As I’ve mentioned in previous columns, there’s not much I miss about living in Florida, other than the friends I grew up with and had throughout the years, the Florida Keys and just a few other hidden gems. Driving over the seven-mile bridge was always my favorite part of a Key West road trip. Surrounded by the ocean, you knew you were that much closer to paradise.
Also on the Gulf Coast, but closer to the panhandle, is a small, welcoming place called Cedar Key. It is not the touristy, barfilled, rambunctious and in-your-face place Key West can be at times. On the contrary, Cedar Key, while just as laid back, offers a more unique visitor’s experience. It is the clam capital of the state. The main attractions are the tranquility of the Gulf waters, with plenty of porpoises and loggerheads, art and crafts stores and boutiques, just a few dining facilities and the best sunsets in the state.
The Cedar Key National Wildlife Refuge is a group of small islands with trails and rich birdlife. Cedar Key Museum State Park offers a nature trail, a 1920s home and artifacts depicting Cedar Key’s history as a busy port. Cedar Key Historical Museum explores the town’s past through photos, documents and Civil War items. Just like Key West, there is only one main road into and out of Cedar Key, Florida State Road 24. There is a lot of history on that road to Cedar Key. In order to get to Cedar Key, you must drive through the community called Rosewood. If you are thinking about the 1997 film “Rosewood,” you would be correct. This is the actual town where, in January 1923, several white men marched into the primarily black community and massacred nearly everyone in sight. The entire town was burned except for the general store, which was owned by a white family. It started when a white woman accused a black man from Rosewood of rape. The few descendants who survived sued the state of Florida, and during his term, Gov. Lawton Chiles signed the Rosewood Compensation Bill, a $2.1 million package to compensate survivors and their descendants. There is a historic marker as you drive through Rosewood that tells part of the story. The old general store owners’ home is the only remaining historic structure from that time.
But we all know there are some crazy shenanigans that happen in Florida. Nine times out of 10, when a news headline starts out with “Florida man,” the rest of the story is likely to be outrageous.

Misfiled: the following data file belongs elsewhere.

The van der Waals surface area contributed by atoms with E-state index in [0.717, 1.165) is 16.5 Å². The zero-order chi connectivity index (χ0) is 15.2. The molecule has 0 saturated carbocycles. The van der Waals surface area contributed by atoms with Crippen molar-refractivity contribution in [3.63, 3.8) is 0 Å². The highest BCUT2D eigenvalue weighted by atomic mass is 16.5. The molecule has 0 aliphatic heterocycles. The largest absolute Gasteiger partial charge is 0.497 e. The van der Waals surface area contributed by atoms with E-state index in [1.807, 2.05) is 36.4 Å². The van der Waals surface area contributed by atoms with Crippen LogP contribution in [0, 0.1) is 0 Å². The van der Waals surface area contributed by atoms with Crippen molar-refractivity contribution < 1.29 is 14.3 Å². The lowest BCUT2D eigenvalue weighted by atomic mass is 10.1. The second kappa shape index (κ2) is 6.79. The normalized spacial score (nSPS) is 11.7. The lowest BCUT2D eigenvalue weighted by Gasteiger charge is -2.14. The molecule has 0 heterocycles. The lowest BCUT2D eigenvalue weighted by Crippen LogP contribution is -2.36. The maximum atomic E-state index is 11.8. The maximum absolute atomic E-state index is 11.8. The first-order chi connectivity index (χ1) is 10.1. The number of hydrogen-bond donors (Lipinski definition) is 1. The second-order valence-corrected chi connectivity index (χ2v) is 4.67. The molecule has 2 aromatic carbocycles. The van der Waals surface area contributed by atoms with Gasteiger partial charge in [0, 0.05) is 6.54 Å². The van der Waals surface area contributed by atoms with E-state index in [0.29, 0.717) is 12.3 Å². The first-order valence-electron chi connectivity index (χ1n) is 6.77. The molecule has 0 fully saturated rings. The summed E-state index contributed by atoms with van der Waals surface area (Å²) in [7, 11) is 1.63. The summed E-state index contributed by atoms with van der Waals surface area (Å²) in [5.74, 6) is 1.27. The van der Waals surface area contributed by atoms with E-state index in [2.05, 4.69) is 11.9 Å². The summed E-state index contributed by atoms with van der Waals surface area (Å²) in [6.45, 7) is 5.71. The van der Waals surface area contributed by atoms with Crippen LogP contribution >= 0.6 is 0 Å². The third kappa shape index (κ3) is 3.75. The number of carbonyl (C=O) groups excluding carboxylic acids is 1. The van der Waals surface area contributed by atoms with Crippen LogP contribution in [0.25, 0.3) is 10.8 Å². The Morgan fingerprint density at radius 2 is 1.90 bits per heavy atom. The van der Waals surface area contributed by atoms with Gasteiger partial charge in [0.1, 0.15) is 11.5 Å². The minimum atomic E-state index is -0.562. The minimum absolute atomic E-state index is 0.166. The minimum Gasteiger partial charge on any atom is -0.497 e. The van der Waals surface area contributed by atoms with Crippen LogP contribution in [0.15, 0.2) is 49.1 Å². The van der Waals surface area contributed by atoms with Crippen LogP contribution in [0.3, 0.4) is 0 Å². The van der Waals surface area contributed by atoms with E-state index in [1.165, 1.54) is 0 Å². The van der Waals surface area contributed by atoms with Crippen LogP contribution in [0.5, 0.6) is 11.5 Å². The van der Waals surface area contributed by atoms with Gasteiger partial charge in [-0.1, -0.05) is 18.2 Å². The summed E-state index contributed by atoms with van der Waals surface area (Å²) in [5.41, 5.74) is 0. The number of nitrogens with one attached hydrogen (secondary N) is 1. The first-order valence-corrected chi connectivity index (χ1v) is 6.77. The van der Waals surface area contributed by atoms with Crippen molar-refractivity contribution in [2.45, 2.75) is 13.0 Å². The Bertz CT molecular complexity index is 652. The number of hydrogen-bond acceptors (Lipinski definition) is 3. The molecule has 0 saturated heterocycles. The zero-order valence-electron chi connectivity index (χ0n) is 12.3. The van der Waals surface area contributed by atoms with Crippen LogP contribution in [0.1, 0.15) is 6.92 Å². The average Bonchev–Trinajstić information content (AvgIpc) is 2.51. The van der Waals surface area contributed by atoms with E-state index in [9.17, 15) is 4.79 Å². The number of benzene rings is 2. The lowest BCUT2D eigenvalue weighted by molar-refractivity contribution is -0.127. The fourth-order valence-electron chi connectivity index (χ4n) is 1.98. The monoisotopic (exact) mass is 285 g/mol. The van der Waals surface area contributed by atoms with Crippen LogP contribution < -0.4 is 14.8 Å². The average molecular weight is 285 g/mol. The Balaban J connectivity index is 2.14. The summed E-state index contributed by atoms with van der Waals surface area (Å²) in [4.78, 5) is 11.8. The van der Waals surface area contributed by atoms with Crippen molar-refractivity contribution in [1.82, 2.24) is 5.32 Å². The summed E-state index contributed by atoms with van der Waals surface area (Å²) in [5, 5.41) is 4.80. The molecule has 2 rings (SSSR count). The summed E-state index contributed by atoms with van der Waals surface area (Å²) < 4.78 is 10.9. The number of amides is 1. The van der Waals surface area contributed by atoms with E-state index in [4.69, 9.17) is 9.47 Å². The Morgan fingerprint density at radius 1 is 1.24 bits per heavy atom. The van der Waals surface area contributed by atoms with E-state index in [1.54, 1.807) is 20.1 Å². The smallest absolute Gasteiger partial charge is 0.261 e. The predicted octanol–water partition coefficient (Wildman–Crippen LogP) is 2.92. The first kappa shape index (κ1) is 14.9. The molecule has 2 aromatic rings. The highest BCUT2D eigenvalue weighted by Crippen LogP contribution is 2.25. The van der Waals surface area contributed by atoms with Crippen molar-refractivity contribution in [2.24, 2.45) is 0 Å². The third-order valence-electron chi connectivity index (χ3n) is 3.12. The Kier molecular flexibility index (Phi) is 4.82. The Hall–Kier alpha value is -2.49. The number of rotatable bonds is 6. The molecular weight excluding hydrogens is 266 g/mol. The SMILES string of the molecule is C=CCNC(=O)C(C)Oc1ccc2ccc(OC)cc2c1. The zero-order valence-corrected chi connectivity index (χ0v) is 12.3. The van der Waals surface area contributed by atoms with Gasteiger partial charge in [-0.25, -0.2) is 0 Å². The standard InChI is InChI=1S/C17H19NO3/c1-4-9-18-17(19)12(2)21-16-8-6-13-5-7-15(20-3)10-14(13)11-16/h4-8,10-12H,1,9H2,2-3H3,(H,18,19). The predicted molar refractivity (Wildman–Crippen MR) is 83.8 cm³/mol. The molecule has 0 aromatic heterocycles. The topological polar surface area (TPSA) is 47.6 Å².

There are crazy Florida animal stories, too. I had no idea male seahorses were the ones who gave birth until I read about a man who found a seahorse in distress and took it to a veterinarian. As reported by Tampa news station News 8, the male seahorse was found floating in the surf and a veterinarian confirmed the animal had “an over-inflated swim bladder and released the trapped air,” according to the aquarium.
That news, reported on July 28, 2021, said a few days after, while under observation from veterinarians, the seahorse gave birth — in the hundreds!
The father and his babies were monitored by staff, though the father continued to show issues with buoyancy, which would impact his ability to survive in the wild and be listed as “non-releasable” by the Florida Fish and Wildlife Conservation Commission.
In July 2021, a wormlike amphibious creature was discovered in the Tamiami Canal in South Florida. The strange noodle- shaped animal, which can live on water and land, was discovered by the Florida Fish and Wildlife Conservation Commission. The authority found the creature roughly a mile south of Miami International Airport but initially couldn’t identify what it was. After using DNA testing to identify the specimen, it turned out to be an animal that has been around since before the dinosaurs.
And we shouldn’t discount the crazy headlines for the “Florida woman,” either.
Like the Florida woman who used pandemic relief funds to hire a hitman in February and had a woman killed and the woman’s daughter injured. Or the Florida woman who stabbed the family dog because she thought the dog had a voodoo curse. Thankfully the dog, named King, survived, but the poor thing suffered from multiple stab wounds, 3 inches deep.
Of course, we shouldn’t forget the most recent “Florida man” story — that being the state’s governor, Ron my-state-isthe- freest-state-ever DeSantis, taking away the freedom of choice from a group of high school students who were wearing masks at an indoor event the DeDumbhead was speaking at. I guess his definition of freedom of choice is only as long as you go with what he wants you to do. Not really freedom to choose now, is it?
Patty Leon is the senior editor of the Coastal Courier.